Recently graduated in General engineering, i’ve had this passion for video games and especially FPSs for most of my life now.
This idea of building my own game has been growing for quite some time as i felt more and more frustrated by the FPS market.
From College to building a video game there’s been a slow process that took a year for me.
First of all, the video game industry has an awful reputation, it’s a tough industry even with its 20%+ growth. In higher education, if you’re not in a dedicated video game College, the closest you’ll ever get to video games is taking computer graphics courses.
I did follow a great computer graphic course, started from scratch and build an OpenGL renderer, studied BRDF, added normal maps… In rendering, there’s a lot to learn, and if you want a job in this field you need a PhD to be relevant.
Otherwise you could find a job in the industry, but far from the game itself (Big studios hire students from famous College for their Data analysis for instance).
I’m from a famous french College, also spent a semester at Berkeley, if you look at my resume i could probably apply in the industry as Data Scientist as most my friends do in other field.
It would be good and safe money, good career perspective.
Back in November i was still diving into the rendering side of thing, built a raytracer, was a really cool way to use my Monte-Carlo Math, practice some C++ etc… The truth is, there isn’t many jobs in rendering, or you’ll need a PhD. And i’m not speaking only of video game industry, in raytracing it’s even more obvious.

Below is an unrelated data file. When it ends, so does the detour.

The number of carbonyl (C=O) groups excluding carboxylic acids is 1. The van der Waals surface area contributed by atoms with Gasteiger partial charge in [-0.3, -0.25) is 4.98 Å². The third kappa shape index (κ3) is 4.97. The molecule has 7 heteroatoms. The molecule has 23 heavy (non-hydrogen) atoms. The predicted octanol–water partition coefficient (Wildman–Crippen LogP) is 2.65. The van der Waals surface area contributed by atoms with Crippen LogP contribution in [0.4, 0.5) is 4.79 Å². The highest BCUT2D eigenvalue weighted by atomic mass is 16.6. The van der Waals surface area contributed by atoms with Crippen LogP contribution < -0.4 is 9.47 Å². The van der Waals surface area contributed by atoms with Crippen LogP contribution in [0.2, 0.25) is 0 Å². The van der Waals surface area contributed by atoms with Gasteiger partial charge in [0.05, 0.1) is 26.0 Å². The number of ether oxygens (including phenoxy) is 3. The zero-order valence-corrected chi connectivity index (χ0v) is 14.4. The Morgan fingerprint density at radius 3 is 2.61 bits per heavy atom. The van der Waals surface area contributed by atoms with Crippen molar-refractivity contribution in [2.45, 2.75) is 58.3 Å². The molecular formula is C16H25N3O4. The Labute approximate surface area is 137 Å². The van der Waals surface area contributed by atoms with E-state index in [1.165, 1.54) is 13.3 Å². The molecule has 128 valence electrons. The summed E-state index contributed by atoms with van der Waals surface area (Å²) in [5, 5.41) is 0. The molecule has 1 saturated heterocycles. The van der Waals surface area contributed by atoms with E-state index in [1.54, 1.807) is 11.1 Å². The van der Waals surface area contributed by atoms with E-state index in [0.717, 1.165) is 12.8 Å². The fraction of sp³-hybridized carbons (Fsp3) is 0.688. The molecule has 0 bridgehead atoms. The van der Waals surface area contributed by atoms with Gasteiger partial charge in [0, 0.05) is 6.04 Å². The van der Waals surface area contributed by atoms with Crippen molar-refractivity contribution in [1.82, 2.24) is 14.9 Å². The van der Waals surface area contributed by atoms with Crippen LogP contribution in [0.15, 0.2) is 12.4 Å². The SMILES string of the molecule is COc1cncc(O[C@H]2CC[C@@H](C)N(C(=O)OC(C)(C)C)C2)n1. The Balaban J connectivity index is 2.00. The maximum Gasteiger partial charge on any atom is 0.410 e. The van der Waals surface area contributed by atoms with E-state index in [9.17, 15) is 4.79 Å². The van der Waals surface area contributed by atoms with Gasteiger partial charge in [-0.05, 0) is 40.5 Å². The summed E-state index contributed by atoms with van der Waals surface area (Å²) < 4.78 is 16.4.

As i wanted to start my own company anyway, and while it might sound insane given the opportunities, i’m gonna give it a shot and build this **** video game i dream of playing.
I love the graphics, i love the design, i love the sound, i love the music, the story, the experience. I just love this entertainment product and i’m gonna build mine.
I started early December messing with Unity, build a multiplayer FPS with matchmaking. I studied and practiced fast prototyping, short development cycle/Agile development in the past already, and Unity was a great way to build something fast while discovering what game engines were about. But as i started polishing some elements, i had to starts using beta features downloaded straight from GitHub and rely on the Unity store (which is incredible btw).
My first try at defining the visual atmosphere of my project was this video:
Then i wanted to test if Unity could something of the scale of ‘The Infiltrator’ demo from Unreal Engine. Imported the mesh, applied a couple texture, grabbed some normal map from the original source.
While it was fun and really interesting experience, i also slowly realized that Unreal Engine had already shown in its tech demo and games shipped, its ability to create the kind of atmosphere i was looking for.
I’ve been really pleased with Unity engine rendering capabilities, but all the eye candy came at the cost of using beta features, that seemed “rough around the edges” and not integrated into one proper workflow.
Moreover there’s no history of product shipped with the quality standard i’m going for.
On Infiltrator, overall Unity wasn’t as optimized as UE in many way, and i actually had to use Unity 5.6 beta to be able to properly work with this huge mesh. I had several Unity crashes with 5.5 and 5.6 working on the infiltrator demo.
Navigating the scene in the editor was painful and took a lot of resources from my system. The final output performance wasn’t neither on par with UE version.
The lack of proper smooth workflow to achieve the high quality i want on Unity, and the history of Unreal Engine making high quality products in relevant atmospheres for my project made the choice of picking Unreal Engine quite straightforward.
Original post on Unity forum: